3.1.3 Surface morphology

Fig. 3 shows the surface morphology of the cockle shells, before and after heat treatment. A complex crossed-lamellar structure was observed for the preheated sample showing a layered structure of the crystal growth of CaCO3. The layer thickness was approximately 100-200 nm. The scissure observed from the sample image could be due to sample preparation such as cleaning and shell cutting and natural stress during the growth procedure (Barthelat et al., 2009). The calcite sample NC6 showed continuous appearance of particles and round, amorphous agglomerated particles with poorly defined shapes. The size appeared to be homogeneously dispersed at around 1-2 µm. NC10, which was the calcium oxide sample, showed well-formed lumps on the surface which were not smooth, stick-like in shape, and with a stick thickness around 50-200 nm at higher magnification.

3.1.4 Surface properties

The nitrogen gas adsorption-desorption isotherms and BJH pore size distributions (PSDs) are illustrated in Fig. 4. All the samples indicated Type IV isotherms with a hysteresis loop, which was indicative of mesoporous material (Wang et al., 2005). The PSDs show that the pores of the aragonitic samples, PNC and NC2, were mainly centred at 32 nm. However the PSDs of the calcite sample appeared to be smaller and were mainly centred at around 19 and 17 nm for NC4 and NC6, respectively. The PSDs of the NC8 were most similar to the calcite sample, at 17 nm. However, upon heating at 1000°C, the highest distribution value increased slightly to 21 nm. The BET specific surface areas and the volume and radius of the pore of the samples prepared at different heating temperatures are summarised in Table 2.

CaO formed at 1000°C showed the highest BET specific surface area, followed by the aragonite and calcite samples. The plot of BET specific surface area against temperature is given in Fig. 4. The surface area decreased when the sample was heated at 200oC but increased on further heating at 400-1000oC. This was due to the phase transformations from aragonite to calcite and finally to CaO with the release of CO2 gas from CaCO3 at high temperatures. Released carbon dioxide resulted in the formation of pores in the material, thus a higher surface area was observed.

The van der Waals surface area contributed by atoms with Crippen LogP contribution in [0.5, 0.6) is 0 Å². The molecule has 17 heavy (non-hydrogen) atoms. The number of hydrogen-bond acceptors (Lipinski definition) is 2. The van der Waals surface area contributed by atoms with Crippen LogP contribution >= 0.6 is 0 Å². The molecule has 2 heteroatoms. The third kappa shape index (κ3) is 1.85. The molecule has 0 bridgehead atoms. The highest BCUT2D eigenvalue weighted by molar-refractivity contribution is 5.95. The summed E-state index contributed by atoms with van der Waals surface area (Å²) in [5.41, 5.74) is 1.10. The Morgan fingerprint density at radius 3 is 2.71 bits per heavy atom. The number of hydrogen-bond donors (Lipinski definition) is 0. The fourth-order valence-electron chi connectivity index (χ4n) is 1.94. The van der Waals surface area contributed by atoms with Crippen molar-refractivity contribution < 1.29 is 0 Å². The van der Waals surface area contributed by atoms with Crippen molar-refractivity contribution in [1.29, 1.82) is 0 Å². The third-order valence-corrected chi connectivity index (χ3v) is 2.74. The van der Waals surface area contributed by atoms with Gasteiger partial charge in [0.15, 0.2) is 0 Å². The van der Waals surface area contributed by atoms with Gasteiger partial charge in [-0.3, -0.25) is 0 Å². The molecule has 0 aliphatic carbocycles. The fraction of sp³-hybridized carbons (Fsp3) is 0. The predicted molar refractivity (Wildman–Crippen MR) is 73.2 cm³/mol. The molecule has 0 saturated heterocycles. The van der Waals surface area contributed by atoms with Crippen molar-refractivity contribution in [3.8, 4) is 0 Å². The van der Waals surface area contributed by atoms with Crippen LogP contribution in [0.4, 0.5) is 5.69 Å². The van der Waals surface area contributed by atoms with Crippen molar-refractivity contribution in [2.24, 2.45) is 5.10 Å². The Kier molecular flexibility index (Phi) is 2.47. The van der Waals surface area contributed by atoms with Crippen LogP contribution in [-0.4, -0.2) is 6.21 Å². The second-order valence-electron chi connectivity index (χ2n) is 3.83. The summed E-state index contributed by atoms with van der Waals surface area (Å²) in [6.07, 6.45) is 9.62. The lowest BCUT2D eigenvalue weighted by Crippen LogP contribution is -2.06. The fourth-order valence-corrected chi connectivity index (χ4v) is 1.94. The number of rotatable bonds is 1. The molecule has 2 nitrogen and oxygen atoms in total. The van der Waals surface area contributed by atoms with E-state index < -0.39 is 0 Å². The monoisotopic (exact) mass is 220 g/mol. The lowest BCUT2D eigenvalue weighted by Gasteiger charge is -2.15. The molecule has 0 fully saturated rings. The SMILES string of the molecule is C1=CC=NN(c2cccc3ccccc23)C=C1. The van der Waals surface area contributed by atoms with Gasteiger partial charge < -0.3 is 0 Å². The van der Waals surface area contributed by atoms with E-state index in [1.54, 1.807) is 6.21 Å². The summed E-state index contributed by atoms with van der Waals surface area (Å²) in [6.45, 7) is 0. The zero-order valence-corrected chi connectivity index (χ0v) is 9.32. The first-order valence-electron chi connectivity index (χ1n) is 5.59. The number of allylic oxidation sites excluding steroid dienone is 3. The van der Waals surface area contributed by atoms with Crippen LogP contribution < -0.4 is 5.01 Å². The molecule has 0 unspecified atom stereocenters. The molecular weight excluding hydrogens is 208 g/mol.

3.2 Formation of CaO-CNT nanocomposites

The PXRD patterns (Fig. 5) show low intensity CNT-related peaks. In order to confirm the presence of CNTs, treatment with 65% HNO3 was performed to remove the CaO phase and revealed the presence of CNTs. As a result, two distinctive graphite peaks were observed at 26.1° and 44° (Lee et al., 2005) as shown in the figure with no trace of CaO.

Fig. 6 shows the FESEM and TEM micrographs of the as-synthesised CaO-CNT nanocomposites after treatment with 65% HNO3. As shown in the figure, the CNTs can be seen as a bunch of rope-like structures. By using TEM, traces of CaO can still be observed as lumps attached to the CNTs even after the acid treatment process.


This study shows that the dominant mineral of the cockle (Anadara granosa) shells is calcium carbonate crystallised as a single mineral phase, aragonite. The mineral undergoes two transformations, into the calcitic phase at 400-600°C and in to CaO at 800-1000°C. The calcite phase shows amorphous, round-shaped agglomerated particles while CaO is observed as lumps on the surfaces of stick-like shapes. The resulting CaO-CNT nanocomposites synthesised in this work are expected to enhance the use of this abundant and cheap waste mineral resource, particularly from blood cockle shells, and will subsequently promote the commercial application of these nanocomposites.


The authors wish to acknowledge the research facilities and financial support provided through Research University Grant Scheme (RUGS) [05-01-09-0809RU Vote: 91814] and Special Graduate Research Allowance (SGRA) for SAZ under the same vote number from Universiti Putra Malaysia, UPM.